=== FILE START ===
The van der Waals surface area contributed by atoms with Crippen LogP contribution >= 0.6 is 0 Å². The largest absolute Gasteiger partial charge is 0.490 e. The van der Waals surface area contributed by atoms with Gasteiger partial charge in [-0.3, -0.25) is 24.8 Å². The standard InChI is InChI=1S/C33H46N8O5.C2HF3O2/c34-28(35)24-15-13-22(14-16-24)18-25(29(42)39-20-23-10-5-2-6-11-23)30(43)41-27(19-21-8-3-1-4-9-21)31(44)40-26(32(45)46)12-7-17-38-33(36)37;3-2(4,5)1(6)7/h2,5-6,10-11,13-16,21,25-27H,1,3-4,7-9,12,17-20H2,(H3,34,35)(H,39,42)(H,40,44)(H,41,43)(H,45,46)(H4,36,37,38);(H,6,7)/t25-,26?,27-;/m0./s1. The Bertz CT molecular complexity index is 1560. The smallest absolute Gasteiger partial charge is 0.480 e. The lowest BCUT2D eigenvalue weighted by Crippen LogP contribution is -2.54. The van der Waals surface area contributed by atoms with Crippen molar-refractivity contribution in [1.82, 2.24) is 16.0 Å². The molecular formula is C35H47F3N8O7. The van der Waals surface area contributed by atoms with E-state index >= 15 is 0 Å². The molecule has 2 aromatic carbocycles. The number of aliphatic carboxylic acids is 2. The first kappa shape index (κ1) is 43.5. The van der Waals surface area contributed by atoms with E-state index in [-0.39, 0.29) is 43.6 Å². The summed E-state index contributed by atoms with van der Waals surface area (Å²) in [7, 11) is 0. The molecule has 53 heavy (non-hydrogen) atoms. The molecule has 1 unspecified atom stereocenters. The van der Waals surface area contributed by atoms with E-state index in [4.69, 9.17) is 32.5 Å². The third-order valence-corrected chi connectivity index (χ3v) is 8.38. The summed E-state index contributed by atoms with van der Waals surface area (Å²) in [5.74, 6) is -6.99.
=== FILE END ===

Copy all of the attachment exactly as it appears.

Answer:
The van der Waals surface area contributed by atoms with Crippen LogP contribution >= 0.6 is 0 Å². The largest absolute Gasteiger partial charge is 0.490 e. The van der Waals surface area contributed by atoms with Gasteiger partial charge in [-0.3, -0.25) is 24.8 Å². The standard InChI is InChI=1S/C33H46N8O5.C2HF3O2/c34-28(35)24-15-13-22(14-16-24)18-25(29(42)39-20-23-10-5-2-6-11-23)30(43)41-27(19-21-8-3-1-4-9-21)31(44)40-26(32(45)46)12-7-17-38-33(36)37;3-2(4,5)1(6)7/h2,5-6,10-11,13-16,21,25-27H,1,3-4,7-9,12,17-20H2,(H3,34,35)(H,39,42)(H,40,44)(H,41,43)(H,45,46)(H4,36,37,38);(H,6,7)/t25-,26?,27-;/m0./s1. The Bertz CT molecular complexity index is 1560. The smallest absolute Gasteiger partial charge is 0.480 e. The lowest BCUT2D eigenvalue weighted by Crippen LogP contribution is -2.54. The van der Waals surface area contributed by atoms with Crippen molar-refractivity contribution in [1.82, 2.24) is 16.0 Å². The molecular formula is C35H47F3N8O7. The van der Waals surface area contributed by atoms with E-state index >= 15 is 0 Å². The molecule has 2 aromatic carbocycles. The number of aliphatic carboxylic acids is 2. The first kappa shape index (κ1) is 43.5. The van der Waals surface area contributed by atoms with E-state index in [-0.39, 0.29) is 43.6 Å². The summed E-state index contributed by atoms with van der Waals surface area (Å²) in [7, 11) is 0. The molecule has 53 heavy (non-hydrogen) atoms. The molecule has 1 unspecified atom stereocenters. The van der Waals surface area contributed by atoms with E-state index in [4.69, 9.17) is 32.5 Å². The third-order valence-corrected chi connectivity index (χ3v) is 8.38. The summed E-state index contributed by atoms with van der Waals surface area (Å²) in [5.74, 6) is -6.99.